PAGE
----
National Science Foundation grant to help Iowa State researchers develop genetic tools to improve performance of yams as global food staple

AMES, Iowa – Iowa State University researchers have received a grant that will allow them to apply cutting-edge technology to unlock the potential of the yam, a crop that carries major significance across the globe.

The three-year, $830,000 grant from the National Science Foundation will help Kan Wang, a professor of agronomy, and her colleagues develop a suite of technological tools that could allow scientists to develop yams with improved yields, nutritional value and better resistance to stresses. The grant is part of NSF’s Basic Research to Enable Agricultural Development, or BREAD, program.

Yams are a plant species cultivated throughout Africa, Asia, the Caribbean and Latin America for their starchy tubers. Yams are less common in the United States and often confused with sweet potatoes, a separate plant species.    

“The yam is a tropical crop that’s extremely important globally and very nutritious,” Wang said. “It carries cultural importance throughout Africa. It has nutritional, cultural and even medicinal significance to populations across the globe.”

The research team includes ISU co-investigators Bing Yang, an associate professor of genetics, development and cell biology; and Mark Westgate, a professor of agronomy. The team also includes an international co-investigator, Leena Tripathi, a scientist with the International Institute of Tropical Agriculture in Kenya.

The team, led by Wang, will utilize revolutionary genome-editing technology including the CRISPR/Cas9 system to forge a greater understanding of the plant’s genome. They’ll develop an array of tools that will allow future researchers to use the technology to answer specific questions regarding yam gene function and disease resistance, among other uses, Wang said.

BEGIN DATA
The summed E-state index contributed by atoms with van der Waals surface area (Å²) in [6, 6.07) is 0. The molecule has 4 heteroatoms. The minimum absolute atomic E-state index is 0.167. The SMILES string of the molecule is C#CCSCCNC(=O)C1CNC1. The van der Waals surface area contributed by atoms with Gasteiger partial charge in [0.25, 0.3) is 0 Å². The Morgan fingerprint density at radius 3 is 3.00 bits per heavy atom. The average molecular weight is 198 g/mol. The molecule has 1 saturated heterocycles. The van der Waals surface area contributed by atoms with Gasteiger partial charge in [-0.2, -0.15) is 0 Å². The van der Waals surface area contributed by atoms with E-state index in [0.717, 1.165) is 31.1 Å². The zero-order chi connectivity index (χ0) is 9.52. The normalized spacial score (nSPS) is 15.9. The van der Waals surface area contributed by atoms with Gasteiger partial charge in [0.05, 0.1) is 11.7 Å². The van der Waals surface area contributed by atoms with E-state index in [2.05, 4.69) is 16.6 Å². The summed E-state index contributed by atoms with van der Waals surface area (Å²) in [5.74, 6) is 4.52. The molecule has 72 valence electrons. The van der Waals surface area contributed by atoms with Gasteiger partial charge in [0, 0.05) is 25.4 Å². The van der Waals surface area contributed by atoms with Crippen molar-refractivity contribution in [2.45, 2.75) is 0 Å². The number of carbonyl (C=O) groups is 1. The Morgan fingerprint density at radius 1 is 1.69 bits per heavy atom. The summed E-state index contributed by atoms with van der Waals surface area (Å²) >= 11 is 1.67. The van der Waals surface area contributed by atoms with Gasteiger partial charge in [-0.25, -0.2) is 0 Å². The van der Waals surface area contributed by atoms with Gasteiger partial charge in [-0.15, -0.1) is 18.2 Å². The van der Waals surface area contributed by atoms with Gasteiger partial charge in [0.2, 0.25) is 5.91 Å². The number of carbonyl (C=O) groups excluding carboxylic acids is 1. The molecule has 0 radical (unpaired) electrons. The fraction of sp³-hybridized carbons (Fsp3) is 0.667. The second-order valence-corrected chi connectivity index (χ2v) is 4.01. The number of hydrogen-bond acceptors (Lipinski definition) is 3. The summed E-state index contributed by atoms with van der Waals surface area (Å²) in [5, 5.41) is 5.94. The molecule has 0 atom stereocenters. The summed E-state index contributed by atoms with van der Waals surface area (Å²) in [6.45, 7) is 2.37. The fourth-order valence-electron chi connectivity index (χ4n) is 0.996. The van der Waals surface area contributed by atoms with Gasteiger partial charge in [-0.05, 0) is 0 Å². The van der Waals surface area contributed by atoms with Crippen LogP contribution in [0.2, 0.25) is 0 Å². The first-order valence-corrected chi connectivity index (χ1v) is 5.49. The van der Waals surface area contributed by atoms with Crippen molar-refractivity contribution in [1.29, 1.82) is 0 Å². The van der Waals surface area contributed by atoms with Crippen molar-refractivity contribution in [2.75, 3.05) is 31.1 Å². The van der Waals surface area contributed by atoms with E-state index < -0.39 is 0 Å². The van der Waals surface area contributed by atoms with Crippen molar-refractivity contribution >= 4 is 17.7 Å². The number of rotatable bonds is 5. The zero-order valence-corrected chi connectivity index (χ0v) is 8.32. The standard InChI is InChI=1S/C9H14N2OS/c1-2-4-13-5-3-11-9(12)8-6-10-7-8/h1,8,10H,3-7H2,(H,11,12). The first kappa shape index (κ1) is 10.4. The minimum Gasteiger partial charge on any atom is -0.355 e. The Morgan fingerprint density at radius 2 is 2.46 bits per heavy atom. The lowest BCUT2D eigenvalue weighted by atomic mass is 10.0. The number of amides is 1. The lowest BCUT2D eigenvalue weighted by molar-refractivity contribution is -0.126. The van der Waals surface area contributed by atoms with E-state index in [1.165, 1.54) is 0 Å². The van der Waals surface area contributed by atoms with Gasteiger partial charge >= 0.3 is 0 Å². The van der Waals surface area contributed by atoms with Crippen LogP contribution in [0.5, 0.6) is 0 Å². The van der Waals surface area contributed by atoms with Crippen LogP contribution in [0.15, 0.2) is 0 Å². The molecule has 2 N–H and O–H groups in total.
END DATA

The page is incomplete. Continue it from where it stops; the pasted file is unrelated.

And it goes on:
CRISPR/Cas9 is a genome-editing platform that allows scientists to delete, replace or insert genes for functional genomic study. Wang said the technology has been applied to other crops, such as rice and corn, but similar study of yams has lagged behind. Wang and her team will look at how the technology has been applied to other crops to see if those methods also work for yams or if they’ll need to be adjusted.

Wang said the project fits with Iowa State University’s longtime connection to research and outreach in the realm of international agriculture, and investment from the Presidential Initiative for Interdisciplinary Research – a program launched by ISU President Steven Leath to support research efforts that could lead to major advances, discoveries and technologies – also positions the university as an ideal setting for this kind of project, she said.

In addition, project personnel will conduct focused workshops and training for African scientists, and ISU undergraduate students will travel to Africa in connection with the research as a study abroad opportunity, Wang said.

“In three years, we hope we will have created a toolkit for scientists to increase the value of the yam as a crop,” she said. “That means better yields, more resistance to stress and greater nutritional and medicinal value.”